To experience Dunlop’s newest Sportmax, we were invited us to Dunlop’s testing center in Huntsville, Alabama. Although the proving grounds were originally built for car-tire testing it has since morphed into a motorcycle-only facility where Big D evaluates all of its on- and off-road motorcycle tires. We sampled its fresh shoes on a 2011-2013 spec Suzuki GSX-R600 in standard sizes (120/70-17 front, 180/55-17 rear). Since we were riding exclusively on track, Dunlop lowered tire air pressures from the OE setting (36 psi front/42 psi rear) to 32 psi in the front and 30 psi in the rear—as this was the most optimum setting based on previous testing.

Typically track day outings necessitate the use of tire warmers so that the rubber is pre-heated and ready to adhere to pavement as soon as wheels turn on track. But with the Q3s warmers are almost irrelevant. The rubber compounding generates heat quickly, allowing the rider to begin exploiting the performance of his or her motorcycle right away. Of course some caution should be exercised to avoid a cold tire crash, but the Dunlops warm up so quickly that it’s easy to pick up the pace by the second lap or after a few minutes of riding.

The Q3s continue to have a more rigid-feeling carcass than other road tires in this segment. This gives the rider the feel he or she needs to be assertive with the controls during acceleration and braking. Yet the tires still soak up bumps and deliver a controlled ride that isn’t harsh. You’d be hard pressed to find a tire that offers a better compromise between that solid race-tire feel and everyday comfort over chop and rough pavement.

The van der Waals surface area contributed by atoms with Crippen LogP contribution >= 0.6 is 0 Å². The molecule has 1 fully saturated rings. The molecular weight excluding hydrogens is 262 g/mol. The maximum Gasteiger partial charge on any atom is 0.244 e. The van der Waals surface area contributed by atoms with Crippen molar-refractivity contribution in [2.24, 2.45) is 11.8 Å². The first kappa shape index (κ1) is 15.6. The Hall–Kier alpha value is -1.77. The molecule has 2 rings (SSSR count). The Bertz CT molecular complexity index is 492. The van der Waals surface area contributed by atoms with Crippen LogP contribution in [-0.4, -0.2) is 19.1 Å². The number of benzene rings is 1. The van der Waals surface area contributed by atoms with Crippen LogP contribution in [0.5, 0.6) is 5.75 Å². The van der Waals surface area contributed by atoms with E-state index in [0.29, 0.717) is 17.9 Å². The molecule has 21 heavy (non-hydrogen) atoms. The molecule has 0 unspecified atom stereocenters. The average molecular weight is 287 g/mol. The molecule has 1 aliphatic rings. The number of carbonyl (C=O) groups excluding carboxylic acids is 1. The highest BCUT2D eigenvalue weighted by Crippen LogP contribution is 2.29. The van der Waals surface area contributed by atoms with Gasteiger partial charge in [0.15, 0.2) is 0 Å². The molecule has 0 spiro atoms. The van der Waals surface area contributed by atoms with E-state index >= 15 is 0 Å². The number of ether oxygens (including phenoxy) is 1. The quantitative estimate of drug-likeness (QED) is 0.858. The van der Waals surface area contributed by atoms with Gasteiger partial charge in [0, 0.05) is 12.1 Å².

Considering the tire’s stiffer construction, both steering precision and stability is at lofty level. Not only do the Q3s boost the handling accuracy of a modern sportbike like the GSX-R we rode, they do so without compromising stability. We encountered not even a hint of headshake or handlebar wiggle during full throttle acceleration. In fact the Q3’s made the Suzuki handle so much more responsively that it takes some time to get used to. It was actually challenging to find the sweet spot in terms of rider steering input (too much and you’re clipping the apex), but the bottom line is the tires will allow you to put the motorcycle anywhere on track with laser-like precision. You just have to get your brain acclimated to how quickly it will arrive there.
Considering its above average performance  we wouldnt hesitate to ride a motorcycle shod with Dunlops Sportmax Q3 on wet roads.Deeper tread grooves through the center of the tire evacuate water more effectively than the outgoing Q2 tire.The Q3s new tread pattern improves wet weather performance.
(Left) Considering its above average performance, we wouldn’t hesitate to ride a motorcycle shod with Dunlop’s Sportmax Q3 on wet roads. (Center) Deeper tread grooves through the center of the tire evacuate water more effectively than the outgoing Q2 tire. (Right) The Q3’s new tread pattern improves wet weather performance.

Outright grip continues to be astounding for a street tire. The Q3 delivers such a high degree of adhesion that exploring its true potential on public roadways will prove difficult due to typical road hazards (traffic, guard rails, animals, etc.) Still it’s nice to know that if you come across an open stretch of tarmac that you know well, you’ll have all the traction needed to put a grin on your face. The Q3 can achieve impressive lean angles and, as mentioned before, stability near maximum lean is incredible. Dunlop’s latest Sportmax gives more authentic track-grade performance than any other street tire we know of.

Dunlop Sportmax Q3 Highs & Lows
Highs
  • Accurate steering precision
  • Tremendous grip and road holding